Tuesday, October 23, 2007

The Sopranos don't accurately portray the Mafia

I've known people who have been associated with the Italian mob and the Sopranos really don't capture it. Instead, what the Sopranos are are a bunch of buffoons that have exaggerated characteristics, like accents, stereotypically associated with Italians who live out violent fantasies of white upper middle class anglo businessmen and office workers, who in turn feel like they aren't real men because they sit behind a desk all day. They fulfill their fantasies of being criminal rebels who can vent their violent urges while still appearing in a form that the intended audience can look down on and feel superior to. In that way although the racial aspect isn't there the Sopranos fulfill a role similar to that of gangster rap in suburban white boy culture. Like kids driving in their parents' SUV listening to Tupac or 50 Cent.

In reality the Mafia is a whole different creature. The type of people associated with the Mafia aren't idiots like the Sopranos. In fact, the Sopranos resemble a sort of bumbling low level criminal gang that would be the type that would get too big for their britches, intrude on Mafia territory, and be executed. Mafia types are serious people, not James Gandolfinis. I think real Mafia people can be summed up in three words: culturally conservative psychopaths.

The role of honor, honore, in Italian culture in general is something a little different from the idea of it just being sort of honest and generally a good guy. Honorable people aren't morons, which is to say they don't act like idiots. They don't unnecessarily give vent to their emotions without good reason. They don't, in other words, resemble the kind of id on legs that the stereotype of the Italian gangster invokes, someone itching to hurt people, swear, in general break the rules of polite Anglo society.

Although again there's a vast difference because of the insane structural and institutional histories connected to the oppression of Africans in America, Italian gangsters fulfill a role in American culture similar to that of the black minstrel in early 20th century America. The black minstrel wasn't completely and inescapably looked down on. Instead, the characters portrayed in black face minstrelsy were romanticized as being closer to nature and less inhibited than their white counterparts, in a way that while demeaning to actual African Americans was thought by white Americans of the time to be positive. This is somewhat hard to see today because the reality of Minstrelsy has been brought to the surface but a closer parallel could be drawn with the role of Native Americans in film, particularly Indian "Chiefs". The Lone Ranger and Tonto are a good example, Tonto being a wooden cigar store Indian type who makes semi-profound comments about things. No doubt some people who watched the show were attracted to the seeming wisdom and attractive way of live that was attributed to Tonto, yet the fact that people saw something positive in him doesn't mean that the portrayal wasn't demeaning to Native Americans, wasn't a distortion of actual Native American life rife with stereotypes.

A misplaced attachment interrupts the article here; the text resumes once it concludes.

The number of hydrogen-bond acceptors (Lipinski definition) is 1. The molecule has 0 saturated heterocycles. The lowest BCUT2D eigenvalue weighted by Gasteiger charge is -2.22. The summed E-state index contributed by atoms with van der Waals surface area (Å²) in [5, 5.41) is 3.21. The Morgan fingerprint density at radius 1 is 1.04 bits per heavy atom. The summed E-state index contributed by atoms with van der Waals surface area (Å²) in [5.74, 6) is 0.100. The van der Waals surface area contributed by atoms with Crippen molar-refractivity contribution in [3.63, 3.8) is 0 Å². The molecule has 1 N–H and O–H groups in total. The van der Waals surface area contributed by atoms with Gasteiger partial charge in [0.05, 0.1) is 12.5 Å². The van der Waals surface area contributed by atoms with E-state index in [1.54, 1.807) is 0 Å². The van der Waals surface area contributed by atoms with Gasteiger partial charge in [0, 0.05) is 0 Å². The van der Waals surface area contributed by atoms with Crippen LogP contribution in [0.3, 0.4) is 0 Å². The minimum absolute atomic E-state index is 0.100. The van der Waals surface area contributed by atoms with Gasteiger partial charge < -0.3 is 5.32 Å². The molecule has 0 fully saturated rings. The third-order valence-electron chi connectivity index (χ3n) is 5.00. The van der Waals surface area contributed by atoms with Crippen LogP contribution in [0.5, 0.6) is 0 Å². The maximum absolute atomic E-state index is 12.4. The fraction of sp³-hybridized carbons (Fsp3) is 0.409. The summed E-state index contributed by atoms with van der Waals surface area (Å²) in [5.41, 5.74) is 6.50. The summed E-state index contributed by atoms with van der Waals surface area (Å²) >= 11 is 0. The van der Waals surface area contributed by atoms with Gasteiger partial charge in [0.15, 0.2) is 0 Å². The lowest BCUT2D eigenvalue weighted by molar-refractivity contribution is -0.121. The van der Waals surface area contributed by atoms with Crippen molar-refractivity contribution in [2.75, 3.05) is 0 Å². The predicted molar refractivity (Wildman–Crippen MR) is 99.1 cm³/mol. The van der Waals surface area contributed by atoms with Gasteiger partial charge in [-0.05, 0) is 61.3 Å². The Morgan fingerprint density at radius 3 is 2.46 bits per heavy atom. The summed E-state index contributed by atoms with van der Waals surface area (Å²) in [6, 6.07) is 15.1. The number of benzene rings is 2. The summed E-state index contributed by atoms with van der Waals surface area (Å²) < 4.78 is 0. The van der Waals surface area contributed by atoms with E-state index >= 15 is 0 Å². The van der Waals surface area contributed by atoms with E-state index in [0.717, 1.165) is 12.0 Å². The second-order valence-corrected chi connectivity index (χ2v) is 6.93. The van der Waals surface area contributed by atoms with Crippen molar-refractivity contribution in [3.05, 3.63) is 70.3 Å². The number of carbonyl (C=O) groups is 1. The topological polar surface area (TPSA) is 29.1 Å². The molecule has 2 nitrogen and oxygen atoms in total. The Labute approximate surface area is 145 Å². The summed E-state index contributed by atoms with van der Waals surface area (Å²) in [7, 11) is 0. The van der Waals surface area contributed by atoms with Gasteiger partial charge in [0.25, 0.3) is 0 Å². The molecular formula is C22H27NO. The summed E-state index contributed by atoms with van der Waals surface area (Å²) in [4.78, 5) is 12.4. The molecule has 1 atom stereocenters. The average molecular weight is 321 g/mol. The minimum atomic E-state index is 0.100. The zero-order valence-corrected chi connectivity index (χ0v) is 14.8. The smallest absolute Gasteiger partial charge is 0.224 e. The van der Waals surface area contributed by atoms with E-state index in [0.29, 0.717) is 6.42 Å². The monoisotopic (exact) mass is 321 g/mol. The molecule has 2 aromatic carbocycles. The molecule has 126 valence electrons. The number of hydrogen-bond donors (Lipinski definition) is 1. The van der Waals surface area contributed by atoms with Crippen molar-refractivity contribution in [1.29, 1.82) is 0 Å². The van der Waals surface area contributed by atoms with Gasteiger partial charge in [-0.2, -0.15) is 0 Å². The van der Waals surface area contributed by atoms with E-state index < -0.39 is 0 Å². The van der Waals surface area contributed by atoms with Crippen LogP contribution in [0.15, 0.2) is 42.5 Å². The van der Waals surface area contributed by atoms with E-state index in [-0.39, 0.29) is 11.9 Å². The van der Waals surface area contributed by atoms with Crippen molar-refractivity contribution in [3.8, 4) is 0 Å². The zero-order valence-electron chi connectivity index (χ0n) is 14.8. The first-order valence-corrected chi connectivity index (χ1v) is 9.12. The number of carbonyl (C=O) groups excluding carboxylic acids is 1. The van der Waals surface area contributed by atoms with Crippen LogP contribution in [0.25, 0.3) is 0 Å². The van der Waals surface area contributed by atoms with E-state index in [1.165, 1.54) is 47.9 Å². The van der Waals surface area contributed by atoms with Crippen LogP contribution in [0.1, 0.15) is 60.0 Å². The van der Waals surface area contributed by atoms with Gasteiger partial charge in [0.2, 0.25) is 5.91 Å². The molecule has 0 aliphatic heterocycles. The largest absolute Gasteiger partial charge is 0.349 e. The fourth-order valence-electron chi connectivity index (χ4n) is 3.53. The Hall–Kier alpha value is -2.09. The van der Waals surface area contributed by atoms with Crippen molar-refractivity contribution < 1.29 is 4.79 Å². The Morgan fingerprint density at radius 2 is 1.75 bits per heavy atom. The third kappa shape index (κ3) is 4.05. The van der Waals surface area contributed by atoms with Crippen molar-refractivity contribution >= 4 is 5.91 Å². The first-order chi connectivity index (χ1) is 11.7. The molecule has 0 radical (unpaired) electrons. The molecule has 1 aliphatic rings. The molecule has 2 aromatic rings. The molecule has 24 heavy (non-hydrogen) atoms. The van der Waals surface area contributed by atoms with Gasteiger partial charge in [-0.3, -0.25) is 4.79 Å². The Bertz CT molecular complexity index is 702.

Blacks and Native Americans have fulfilled a role in media portrayals as the Other, the representative of that which the culture of Anglo Americans has repressed and that people belonging to it secretly want to recapture. The Italian American gangster, in the media system fulfills the same role.

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